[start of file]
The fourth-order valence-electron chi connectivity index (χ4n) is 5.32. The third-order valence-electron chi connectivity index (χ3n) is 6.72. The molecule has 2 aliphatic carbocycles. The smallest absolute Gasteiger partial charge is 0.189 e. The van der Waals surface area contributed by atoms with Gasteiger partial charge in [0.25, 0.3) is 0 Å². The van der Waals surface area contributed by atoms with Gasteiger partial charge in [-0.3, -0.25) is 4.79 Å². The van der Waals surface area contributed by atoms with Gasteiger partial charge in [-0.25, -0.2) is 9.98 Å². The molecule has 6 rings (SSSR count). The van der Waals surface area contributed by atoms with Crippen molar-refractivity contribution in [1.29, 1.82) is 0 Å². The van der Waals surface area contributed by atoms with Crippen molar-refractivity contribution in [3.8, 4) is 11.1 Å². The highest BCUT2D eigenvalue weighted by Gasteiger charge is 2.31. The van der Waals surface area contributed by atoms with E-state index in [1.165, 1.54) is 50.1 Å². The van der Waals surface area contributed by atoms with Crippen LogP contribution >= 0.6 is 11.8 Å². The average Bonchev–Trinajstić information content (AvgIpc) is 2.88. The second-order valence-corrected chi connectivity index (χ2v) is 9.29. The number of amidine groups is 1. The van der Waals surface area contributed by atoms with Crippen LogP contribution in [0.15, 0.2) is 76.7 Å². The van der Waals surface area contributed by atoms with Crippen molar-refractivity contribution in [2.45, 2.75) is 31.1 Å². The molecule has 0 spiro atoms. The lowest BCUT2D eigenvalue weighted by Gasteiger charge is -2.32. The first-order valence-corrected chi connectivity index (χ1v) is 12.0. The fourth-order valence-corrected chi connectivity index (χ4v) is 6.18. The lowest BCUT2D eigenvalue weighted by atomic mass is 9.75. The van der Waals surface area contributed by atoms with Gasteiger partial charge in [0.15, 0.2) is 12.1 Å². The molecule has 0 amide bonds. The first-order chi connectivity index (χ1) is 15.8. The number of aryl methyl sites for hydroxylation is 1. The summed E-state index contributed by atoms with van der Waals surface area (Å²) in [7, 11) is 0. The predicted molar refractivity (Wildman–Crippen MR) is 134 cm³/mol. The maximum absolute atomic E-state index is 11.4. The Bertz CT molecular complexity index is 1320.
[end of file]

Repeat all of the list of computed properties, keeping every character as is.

The fourth-order valence-electron chi connectivity index (χ4n) is 5.32. The third-order valence-electron chi connectivity index (χ3n) is 6.72. The molecule has 2 aliphatic carbocycles. The smallest absolute Gasteiger partial charge is 0.189 e. The van der Waals surface area contributed by atoms with Gasteiger partial charge in [0.25, 0.3) is 0 Å². The van der Waals surface area contributed by atoms with Gasteiger partial charge in [-0.3, -0.25) is 4.79 Å². The van der Waals surface area contributed by atoms with Gasteiger partial charge in [-0.25, -0.2) is 9.98 Å². The molecule has 6 rings (SSSR count). The van der Waals surface area contributed by atoms with Crippen molar-refractivity contribution in [1.29, 1.82) is 0 Å². The van der Waals surface area contributed by atoms with Crippen molar-refractivity contribution in [3.8, 4) is 11.1 Å². The highest BCUT2D eigenvalue weighted by Gasteiger charge is 2.31. The van der Waals surface area contributed by atoms with E-state index in [1.165, 1.54) is 50.1 Å². The van der Waals surface area contributed by atoms with Crippen LogP contribution >= 0.6 is 11.8 Å². The average Bonchev–Trinajstić information content (AvgIpc) is 2.88. The second-order valence-corrected chi connectivity index (χ2v) is 9.29. The number of amidine groups is 1. The van der Waals surface area contributed by atoms with Crippen LogP contribution in [0.15, 0.2) is 76.7 Å². The van der Waals surface area contributed by atoms with Crippen molar-refractivity contribution in [2.45, 2.75) is 31.1 Å². The molecule has 0 spiro atoms. The lowest BCUT2D eigenvalue weighted by Gasteiger charge is -2.32. The first-order valence-corrected chi connectivity index (χ1v) is 12.0. The fourth-order valence-corrected chi connectivity index (χ4v) is 6.18. The lowest BCUT2D eigenvalue weighted by atomic mass is 9.75. The van der Waals surface area contributed by atoms with Gasteiger partial charge in [0.15, 0.2) is 12.1 Å². The molecule has 0 amide bonds. The first-order chi connectivity index (χ1) is 15.8. The number of aryl methyl sites for hydroxylation is 1. The summed E-state index contributed by atoms with van der Waals surface area (Å²) in [7, 11) is 0. The predicted molar refractivity (Wildman–Crippen MR) is 134 cm³/mol. The maximum absolute atomic E-state index is 11.4. The Bertz CT molecular complexity index is 1320.